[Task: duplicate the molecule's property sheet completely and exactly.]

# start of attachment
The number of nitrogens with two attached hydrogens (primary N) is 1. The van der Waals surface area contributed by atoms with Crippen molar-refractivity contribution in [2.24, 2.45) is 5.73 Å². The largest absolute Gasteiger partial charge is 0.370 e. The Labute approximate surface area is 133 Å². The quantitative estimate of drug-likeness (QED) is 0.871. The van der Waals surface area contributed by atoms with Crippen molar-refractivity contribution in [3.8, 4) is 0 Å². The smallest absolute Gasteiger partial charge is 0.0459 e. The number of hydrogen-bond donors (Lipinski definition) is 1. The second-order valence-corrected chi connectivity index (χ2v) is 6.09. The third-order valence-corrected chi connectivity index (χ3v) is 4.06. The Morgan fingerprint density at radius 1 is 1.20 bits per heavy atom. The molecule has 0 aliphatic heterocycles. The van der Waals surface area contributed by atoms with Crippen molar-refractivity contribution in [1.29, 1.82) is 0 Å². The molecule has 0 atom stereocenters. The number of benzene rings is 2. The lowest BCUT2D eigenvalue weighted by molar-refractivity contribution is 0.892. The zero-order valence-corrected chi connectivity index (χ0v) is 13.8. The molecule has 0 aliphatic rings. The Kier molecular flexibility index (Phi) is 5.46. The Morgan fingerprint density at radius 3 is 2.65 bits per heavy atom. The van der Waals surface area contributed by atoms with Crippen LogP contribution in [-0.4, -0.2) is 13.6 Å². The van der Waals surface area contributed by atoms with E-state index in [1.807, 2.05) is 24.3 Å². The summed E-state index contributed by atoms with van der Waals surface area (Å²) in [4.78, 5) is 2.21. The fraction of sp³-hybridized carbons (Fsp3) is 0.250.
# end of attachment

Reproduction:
The number of nitrogens with two attached hydrogens (primary N) is 1. The van der Waals surface area contributed by atoms with Crippen molar-refractivity contribution in [2.24, 2.45) is 5.73 Å². The largest absolute Gasteiger partial charge is 0.370 e. The Labute approximate surface area is 133 Å². The quantitative estimate of drug-likeness (QED) is 0.871. The van der Waals surface area contributed by atoms with Crippen molar-refractivity contribution in [3.8, 4) is 0 Å². The smallest absolute Gasteiger partial charge is 0.0459 e. The number of hydrogen-bond donors (Lipinski definition) is 1. The second-order valence-corrected chi connectivity index (χ2v) is 6.09. The third-order valence-corrected chi connectivity index (χ3v) is 4.06. The Morgan fingerprint density at radius 1 is 1.20 bits per heavy atom. The molecule has 0 aliphatic heterocycles. The van der Waals surface area contributed by atoms with Crippen molar-refractivity contribution in [1.29, 1.82) is 0 Å². The molecule has 0 atom stereocenters. The number of benzene rings is 2. The lowest BCUT2D eigenvalue weighted by molar-refractivity contribution is 0.892. The zero-order valence-corrected chi connectivity index (χ0v) is 13.8. The molecule has 0 aliphatic rings. The Kier molecular flexibility index (Phi) is 5.46. The Morgan fingerprint density at radius 3 is 2.65 bits per heavy atom. The van der Waals surface area contributed by atoms with Crippen LogP contribution in [-0.4, -0.2) is 13.6 Å². The van der Waals surface area contributed by atoms with E-state index in [1.807, 2.05) is 24.3 Å². The summed E-state index contributed by atoms with van der Waals surface area (Å²) in [4.78, 5) is 2.21. The fraction of sp³-hybridized carbons (Fsp3) is 0.250.